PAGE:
Across The Water
Making it to the NBA is the ultimate goal for lots of talented college players. But as numerous past Fighting Illini hard-court greats can tell you, playing professional basketball overseas is also a supreme experience – though not without its challenges.
By Sal Nudo
Small hands hoist up shots on the local playground. Teenagers compete in frenzied high school gyms across the country. College basketball players can practically taste it. What drives such athletes on a worldwide scale?
Playing in the National Basketball Association.
But what chance does a hopeful hoopster actually have of making a living in basketball’s revered dream world?
The fast answer is that there are more than 6 billion people on Earth and only 60 fortunate players get selected to join the NBA each year. Of those 60, only the first 30 drafted in the first round are guaranteed a contract. Yes, there is an NBA Development League and invitees, but the chances of making it to basketball’s apex are less than a 1 in 100 million shot. What players perceive as the Promised Land – where competition is tops, travel first class, hotels luxurious and adulation abundant – is immensely hard to reach.
“It’s what everyone aspires to, but it’s certainly not easy,” said Derrick Burson ’99 media, associate sports information director at the University of Illinois Division of Intercollegiate Athletics. “Every year there [are] college All-Americans that don’t even get drafted.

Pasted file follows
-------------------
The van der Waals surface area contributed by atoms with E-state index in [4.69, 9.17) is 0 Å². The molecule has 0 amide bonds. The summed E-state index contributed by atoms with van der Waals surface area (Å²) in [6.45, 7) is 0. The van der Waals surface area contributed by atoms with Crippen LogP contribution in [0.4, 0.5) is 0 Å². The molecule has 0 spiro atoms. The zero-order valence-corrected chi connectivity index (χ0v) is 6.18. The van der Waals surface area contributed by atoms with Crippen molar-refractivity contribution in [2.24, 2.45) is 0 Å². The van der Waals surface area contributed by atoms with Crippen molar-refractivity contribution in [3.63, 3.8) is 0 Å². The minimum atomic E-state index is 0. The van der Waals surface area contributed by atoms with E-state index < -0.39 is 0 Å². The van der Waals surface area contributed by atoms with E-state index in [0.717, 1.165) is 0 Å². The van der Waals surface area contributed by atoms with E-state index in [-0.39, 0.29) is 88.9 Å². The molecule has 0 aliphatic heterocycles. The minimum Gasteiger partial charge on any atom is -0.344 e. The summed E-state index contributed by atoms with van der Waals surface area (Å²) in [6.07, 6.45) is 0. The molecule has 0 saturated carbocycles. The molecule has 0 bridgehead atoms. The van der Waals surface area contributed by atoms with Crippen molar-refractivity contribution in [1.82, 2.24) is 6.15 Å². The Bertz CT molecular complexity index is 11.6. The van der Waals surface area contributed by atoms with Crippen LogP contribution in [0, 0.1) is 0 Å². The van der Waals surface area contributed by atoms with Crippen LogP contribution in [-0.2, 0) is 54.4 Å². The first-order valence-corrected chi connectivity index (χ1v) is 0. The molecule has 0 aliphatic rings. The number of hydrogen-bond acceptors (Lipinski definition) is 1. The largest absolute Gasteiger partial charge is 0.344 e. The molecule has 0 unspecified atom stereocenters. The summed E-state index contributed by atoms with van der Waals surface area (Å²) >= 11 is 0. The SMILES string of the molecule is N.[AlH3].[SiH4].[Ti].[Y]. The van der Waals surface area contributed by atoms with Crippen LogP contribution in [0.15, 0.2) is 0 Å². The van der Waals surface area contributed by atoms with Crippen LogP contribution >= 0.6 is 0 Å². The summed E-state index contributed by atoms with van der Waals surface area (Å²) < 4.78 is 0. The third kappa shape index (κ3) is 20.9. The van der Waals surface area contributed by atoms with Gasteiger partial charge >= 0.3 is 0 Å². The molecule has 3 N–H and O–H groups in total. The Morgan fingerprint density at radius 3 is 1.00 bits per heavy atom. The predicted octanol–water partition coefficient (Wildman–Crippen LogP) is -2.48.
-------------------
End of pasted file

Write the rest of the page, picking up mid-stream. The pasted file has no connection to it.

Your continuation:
“That’s just a reality.”
So what’s an energetic young man in the prime of his athletic life to do when his collegiate playing days are over? Back in the days of Bruce Douglas ’01 las and earlier – before the game of hoops went ballistic the world over – opportunities to play professional basketball overseas were not as plentiful, said Burson. Some cusp-of-the-NBA players may have had to settle for a job in the “real world” and dominate their basketball compatriots in the confines of a suburban gym.
These days opportunities flourish in countries the average person might not link to Michael Jordan’s sport. Stephen Bardo ’90 las – he of the late-1980s Flying Illini Final Four fame and now a college basketball analyst on ESPN – offered up his blood, sweat and tears on courts all over Spain, Italy, Japan, France and Venezuela. Kiwane Garris ’97, Illinois’ second all-time leading scorer and a two-year player in the NBA, gutted it out at high levels for more than a decade in Germany and Italy – and his playing days may not be over. Illinois State University transfer Marcus Arnold ’07 las now utilizes his physicality to put up big numbers for a team in the Czech Republic, a place he never imagined living in while growing up.